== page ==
Open-source software risks persist, new reports show


Open source software (OSS) has become a mainstay of most applications, but it has also created security challenges for developers and security teams, challenges that could be overcome by the growing “left shift” movement. “, according to two studies published this week.

More than four in five organizations (41%) do not have a high level of confidence in their open source security, reveal researchers from Snyk, a security firm for developers, and the Linux Foundation in their Open Source Security Status Report.

He also notes that the time taken to fix vulnerabilities in open source projects has steadily increased over the past three years, from 49 days in 2018 to 110 days in 2021.

The Open Source Debate: Productivity vs. Security

The report, based on a survey of more than 550 respondents, also notes that an average app development project has 49 vulnerabilities and 80 direct dependencies when a project calls open source code. Additionally, the report found that less than half of organizations (49%) have a security policy for developing or using OSS. This figure is worse for medium and large companies: 27%.

“Software developers today have their own supply chains,” says Matt Jarvis, director of developer relations at Snyk. “Instead of assembling auto parts, they assemble code by combining existing open source components with their unique code. While this leads to increased productivity and innovation, it has also created significant security issues. .”

Moving security to the left reveals vulnerabilities sooner

Another survey, the AppSec Shift Left Progress Report— suggests that better OSS security can be achieved by moving security “left” or closer to the beginning of the software development lifecycle. The report, based on the experience of users of ShiftLeft’s Core product, found that 76% of new vulnerabilities were fixed in two sprints.

One of the reasons vulnerabilities are patched so quickly is that they are found quickly. “Every code change a developer makes is analyzed in an average of 90 seconds,” says Manish Gupta, CEO and co-founder of ShiftLeft. “Because the code is still fresh in a developer’s mind, it becomes easier for them to fix the vulnerability.”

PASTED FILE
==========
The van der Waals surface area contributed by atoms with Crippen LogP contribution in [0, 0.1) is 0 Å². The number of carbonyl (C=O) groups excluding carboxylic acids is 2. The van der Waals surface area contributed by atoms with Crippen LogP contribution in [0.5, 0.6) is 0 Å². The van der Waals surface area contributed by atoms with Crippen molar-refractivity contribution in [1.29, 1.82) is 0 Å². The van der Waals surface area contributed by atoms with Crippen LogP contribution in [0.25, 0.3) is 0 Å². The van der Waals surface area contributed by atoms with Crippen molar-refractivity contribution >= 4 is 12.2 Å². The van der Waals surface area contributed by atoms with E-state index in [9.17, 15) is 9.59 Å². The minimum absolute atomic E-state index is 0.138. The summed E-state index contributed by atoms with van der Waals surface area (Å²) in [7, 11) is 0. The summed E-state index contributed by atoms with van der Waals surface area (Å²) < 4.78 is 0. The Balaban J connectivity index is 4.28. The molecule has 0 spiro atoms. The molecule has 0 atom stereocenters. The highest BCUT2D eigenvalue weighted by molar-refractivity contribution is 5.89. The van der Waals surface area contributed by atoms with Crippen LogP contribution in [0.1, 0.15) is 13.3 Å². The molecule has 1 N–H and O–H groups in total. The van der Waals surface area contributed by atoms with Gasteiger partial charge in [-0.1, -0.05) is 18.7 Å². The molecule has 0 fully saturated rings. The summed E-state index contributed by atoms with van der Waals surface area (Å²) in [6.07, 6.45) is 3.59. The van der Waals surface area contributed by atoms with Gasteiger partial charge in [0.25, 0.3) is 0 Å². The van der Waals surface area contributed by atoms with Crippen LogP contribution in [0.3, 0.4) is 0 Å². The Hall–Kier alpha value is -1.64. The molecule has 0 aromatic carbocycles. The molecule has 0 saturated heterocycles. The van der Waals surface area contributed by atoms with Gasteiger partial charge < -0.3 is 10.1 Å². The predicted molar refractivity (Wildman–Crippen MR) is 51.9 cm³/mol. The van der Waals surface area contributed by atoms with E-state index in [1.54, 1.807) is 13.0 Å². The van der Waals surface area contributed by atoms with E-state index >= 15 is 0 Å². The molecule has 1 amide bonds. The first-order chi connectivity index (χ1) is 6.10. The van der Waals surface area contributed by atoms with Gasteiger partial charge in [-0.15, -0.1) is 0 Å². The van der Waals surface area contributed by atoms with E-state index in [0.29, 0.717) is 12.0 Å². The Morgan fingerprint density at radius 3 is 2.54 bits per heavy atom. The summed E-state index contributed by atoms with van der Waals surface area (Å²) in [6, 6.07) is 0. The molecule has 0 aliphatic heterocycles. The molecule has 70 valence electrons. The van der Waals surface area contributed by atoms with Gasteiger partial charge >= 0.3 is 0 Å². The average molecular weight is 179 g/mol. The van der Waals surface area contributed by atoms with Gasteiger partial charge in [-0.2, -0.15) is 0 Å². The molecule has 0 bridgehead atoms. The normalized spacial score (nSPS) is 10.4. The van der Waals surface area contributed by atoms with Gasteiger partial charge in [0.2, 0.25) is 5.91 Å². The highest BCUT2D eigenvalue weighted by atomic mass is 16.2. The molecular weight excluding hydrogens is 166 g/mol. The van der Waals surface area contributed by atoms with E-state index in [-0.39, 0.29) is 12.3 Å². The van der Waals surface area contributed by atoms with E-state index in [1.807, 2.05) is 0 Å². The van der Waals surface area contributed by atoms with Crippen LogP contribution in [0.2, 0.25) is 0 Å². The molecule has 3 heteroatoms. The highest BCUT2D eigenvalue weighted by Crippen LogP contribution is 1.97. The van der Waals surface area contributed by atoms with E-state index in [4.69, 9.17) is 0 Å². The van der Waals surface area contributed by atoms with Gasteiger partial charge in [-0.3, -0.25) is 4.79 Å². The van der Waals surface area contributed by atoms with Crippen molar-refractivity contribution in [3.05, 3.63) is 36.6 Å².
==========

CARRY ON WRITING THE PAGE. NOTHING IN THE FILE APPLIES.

The report acknowledged that improvements to its software were not the only reason for improved scan times. “We’ve seen the average app size in terms of lines of code go down,” he notes. “This aligns with more organizations moving towards microservices and smaller, more modular applications.”

Increased vulnerability scanning

ShiftLeft customers also saw a 97% drop in the number of OSS vulnerabilities they needed to patch in their applications, as adversaries were only able to exploit 3% of those vulnerabilities. When analyzing OSS vulnerabilities, Gupta notes, it’s not how many vulnerabilities an application has that count, but where are they exploitable by a bad guy.

ShiftLeft also reported that its customers improved the average time to mitigate vulnerabilities by 37%, from 19 days in 2021 to 12 days in 2022. It attributed the drop to developers and security teams performing more scans. earlier in the development process. “Some of our customers perform up to 30,000 scans per month,” says Gupta.

Is the vulnerability really exploitable?

The report raises the question: “Is the vulnerability really accessible to an attacker?” This is important for tackling zero-day flaws such as Log4J, which some organizations still face months after its discovery in December 2021. It says 96% of Log4J used in its customers’ applications was not at risk of be attacked.

Fixing vulnerabilities that are not exploitable will have no impact on risk. De-prioritize it and focus on others.

Copyright © 2022 IDG Communications, Inc.


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